Flashback: San Fernando East MP Patrick Manning at Piarco International Airport in December 2012 after returning from Cuba, where he did a medical check-up, following his stroke on January 23 that year. —Photo: ISHMAEL SALANDY

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Manning ends 2-year absence

Back in House tomorrow

By Ria Taitt Political Editor

After a two-year absence, San Fernando East MP Patrick Manning will return to the Parliament tomorrow.
Manning suffered a stroke on January 23, 2012, which paralysed his right side and affected his speech.
He took two years to recuperate during which time he was given extensive leave on the grounds of medical illness by House Speaker Wade Mark on the basis that his requests were always supported by documentation from his doctor.
Manning’s last application for leave, which was made in September last year, expired in late December 2013.
Manning is not the only member of Parliament who has received extended sick leave.
Arthur NR Robinson after the 1990 attempted coup and Eulalie James after the amputation of her leg were both MPs who took extended leave.
Manning took the longest leave in the history of the Parliament to date.
And during that time, there were calls from people like Jack Warner for him to resign his seat.
Manning’s decision to return to the Parliament, which had been communicated by him to People’s National Movement (PNM) officials last weekend, was announced by him to the national community yesterday at 9 a.m. via Facebook.
“Back to work. See you in Parliament on Friday,” the post said, immediately getting hundreds of likes and comments. Comments such as “Best news for the year!”; “Welcome back my PM”; “De boss is back”; Long overdue”; “My Patos is back”; “Our saviour returns” and “PM for life” littered the social network.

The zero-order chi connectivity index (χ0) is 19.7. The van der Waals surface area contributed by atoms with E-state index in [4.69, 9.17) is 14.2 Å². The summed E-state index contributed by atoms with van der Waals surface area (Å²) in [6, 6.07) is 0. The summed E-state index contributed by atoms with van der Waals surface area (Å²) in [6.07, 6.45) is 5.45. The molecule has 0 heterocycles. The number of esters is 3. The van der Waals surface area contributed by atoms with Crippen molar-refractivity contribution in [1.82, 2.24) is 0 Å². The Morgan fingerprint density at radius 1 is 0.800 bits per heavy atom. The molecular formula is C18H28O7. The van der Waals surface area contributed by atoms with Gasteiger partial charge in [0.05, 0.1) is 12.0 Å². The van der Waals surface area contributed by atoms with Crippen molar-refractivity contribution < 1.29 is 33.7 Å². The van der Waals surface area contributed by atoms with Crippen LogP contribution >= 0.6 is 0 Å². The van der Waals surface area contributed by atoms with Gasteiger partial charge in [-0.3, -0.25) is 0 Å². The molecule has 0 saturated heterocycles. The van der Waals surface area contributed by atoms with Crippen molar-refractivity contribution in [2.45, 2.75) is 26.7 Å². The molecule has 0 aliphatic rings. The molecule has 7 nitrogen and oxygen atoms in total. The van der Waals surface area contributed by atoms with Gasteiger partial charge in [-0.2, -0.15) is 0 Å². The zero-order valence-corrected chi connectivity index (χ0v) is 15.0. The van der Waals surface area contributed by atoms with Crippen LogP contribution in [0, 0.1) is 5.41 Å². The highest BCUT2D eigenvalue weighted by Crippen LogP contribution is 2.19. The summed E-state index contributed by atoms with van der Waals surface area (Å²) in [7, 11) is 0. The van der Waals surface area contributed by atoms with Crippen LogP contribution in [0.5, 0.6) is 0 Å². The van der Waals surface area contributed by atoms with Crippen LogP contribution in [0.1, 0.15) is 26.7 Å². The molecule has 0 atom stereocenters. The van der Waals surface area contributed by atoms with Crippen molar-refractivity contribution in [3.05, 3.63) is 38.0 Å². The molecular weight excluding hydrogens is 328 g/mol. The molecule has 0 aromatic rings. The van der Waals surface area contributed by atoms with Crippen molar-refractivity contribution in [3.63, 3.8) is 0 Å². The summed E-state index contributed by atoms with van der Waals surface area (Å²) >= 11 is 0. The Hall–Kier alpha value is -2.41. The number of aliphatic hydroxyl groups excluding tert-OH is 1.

Some were not as embracing: “Mr Patrick, stay home with cousin Hazel and rest yuh body nah” said one person. “Going back is one thing, going back to support Dr Rowley and the PNM is another”, was one observation.
Manning, whose appearance on the back of a pick-up in support of several candidates during the recent local government election, was perhaps indicative of his return to good health.
His return to Parliament will see a readjustment to the PNM seating arrangements in the House of Representatives.
Manning was originally in the last seat in the front row. During his absence the PNM won an additional seat — St Joseph — and Manning’s seat was moved to the back row, directly behind Chief Whip Marlene McDonald.
Party sources said Manning expressed a request for the seat to be readjusted to his original place (in the front row) which would be more convenient for him. Paula Gopee-Scoon will move to the back row, behind McDonald to accommodate Manning’s request.
Commenting on his return yesterday, McDonald said: “When he spoke to me (indicating that he would be coming back to the House) I welcomed him back. This January is exactly two years he has been away, so I welcome his return. He has been the longest serving member of Parliament so we look forward to his return. We have always wished him a speedy recovery. And the mere fact that he is returning shows that he is doing quite well physically and otherwise. So I am happy to have my full team there, as Chief Whip. When he left there were 12 of us, now there are 13 of us. And down the road there would be many, many more of us. So I am happy.”
It is not known whether Manning, who has not attended party caucuses, since Opposition Leader Dr Keith Rowley assumed leadership of the party, will attend these sessions now.
Manning indicated on several occasions that he would be retiring from politics when the next general election is called.
As recently as October 21 when he went to vote in local government elections, Manning indicated that he would be retiring after serving out his current parliamentary term. However notwithstanding this, his return is fuelling speculation that he is preparing to resume the PNM leadership and is planning to contest the imminent internal election.
Sources said yesterday that, according to Manning, he is on a path to full recovery.
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